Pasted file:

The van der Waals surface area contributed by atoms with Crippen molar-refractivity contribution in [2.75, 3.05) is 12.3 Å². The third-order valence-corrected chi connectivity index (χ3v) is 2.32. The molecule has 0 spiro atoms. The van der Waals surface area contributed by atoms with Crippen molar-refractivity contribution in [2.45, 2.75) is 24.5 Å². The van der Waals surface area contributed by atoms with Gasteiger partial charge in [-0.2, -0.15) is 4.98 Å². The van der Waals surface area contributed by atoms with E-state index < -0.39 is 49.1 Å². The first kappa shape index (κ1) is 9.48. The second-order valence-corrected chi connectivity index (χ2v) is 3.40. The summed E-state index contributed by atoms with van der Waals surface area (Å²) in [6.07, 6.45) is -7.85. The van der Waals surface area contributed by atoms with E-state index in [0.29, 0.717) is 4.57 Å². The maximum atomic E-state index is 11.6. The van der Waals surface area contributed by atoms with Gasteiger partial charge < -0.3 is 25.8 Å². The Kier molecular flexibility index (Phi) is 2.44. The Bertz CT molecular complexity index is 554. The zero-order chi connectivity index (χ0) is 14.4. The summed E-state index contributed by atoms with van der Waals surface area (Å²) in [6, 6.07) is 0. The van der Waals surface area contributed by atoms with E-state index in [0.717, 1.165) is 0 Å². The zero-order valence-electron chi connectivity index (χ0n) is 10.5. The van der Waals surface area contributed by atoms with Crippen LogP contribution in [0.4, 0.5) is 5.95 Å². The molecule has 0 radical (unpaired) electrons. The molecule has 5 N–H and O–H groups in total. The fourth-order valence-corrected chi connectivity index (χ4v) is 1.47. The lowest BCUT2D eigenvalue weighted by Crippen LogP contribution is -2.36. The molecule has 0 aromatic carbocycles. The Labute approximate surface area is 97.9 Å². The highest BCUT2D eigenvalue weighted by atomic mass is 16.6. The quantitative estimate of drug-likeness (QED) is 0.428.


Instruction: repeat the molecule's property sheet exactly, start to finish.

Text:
The van der Waals surface area contributed by atoms with Crippen molar-refractivity contribution in [2.75, 3.05) is 12.3 Å². The third-order valence-corrected chi connectivity index (χ3v) is 2.32. The molecule has 0 spiro atoms. The van der Waals surface area contributed by atoms with Crippen molar-refractivity contribution in [2.45, 2.75) is 24.5 Å². The van der Waals surface area contributed by atoms with Gasteiger partial charge in [-0.2, -0.15) is 4.98 Å². The van der Waals surface area contributed by atoms with E-state index < -0.39 is 49.1 Å². The first kappa shape index (κ1) is 9.48. The second-order valence-corrected chi connectivity index (χ2v) is 3.40. The summed E-state index contributed by atoms with van der Waals surface area (Å²) in [6.07, 6.45) is -7.85. The van der Waals surface area contributed by atoms with E-state index in [0.29, 0.717) is 4.57 Å². The maximum atomic E-state index is 11.6. The van der Waals surface area contributed by atoms with Gasteiger partial charge < -0.3 is 25.8 Å². The Kier molecular flexibility index (Phi) is 2.44. The Bertz CT molecular complexity index is 554. The zero-order chi connectivity index (χ0) is 14.4. The summed E-state index contributed by atoms with van der Waals surface area (Å²) in [6, 6.07) is 0. The van der Waals surface area contributed by atoms with E-state index in [0.717, 1.165) is 0 Å². The zero-order valence-electron chi connectivity index (χ0n) is 10.5. The van der Waals surface area contributed by atoms with Crippen LogP contribution in [0.4, 0.5) is 5.95 Å². The molecule has 0 radical (unpaired) electrons. The molecule has 5 N–H and O–H groups in total. The fourth-order valence-corrected chi connectivity index (χ4v) is 1.47. The lowest BCUT2D eigenvalue weighted by Crippen LogP contribution is -2.36. The molecule has 0 aromatic carbocycles. The Labute approximate surface area is 97.9 Å². The highest BCUT2D eigenvalue weighted by atomic mass is 16.6. The quantitative estimate of drug-likeness (QED) is 0.428.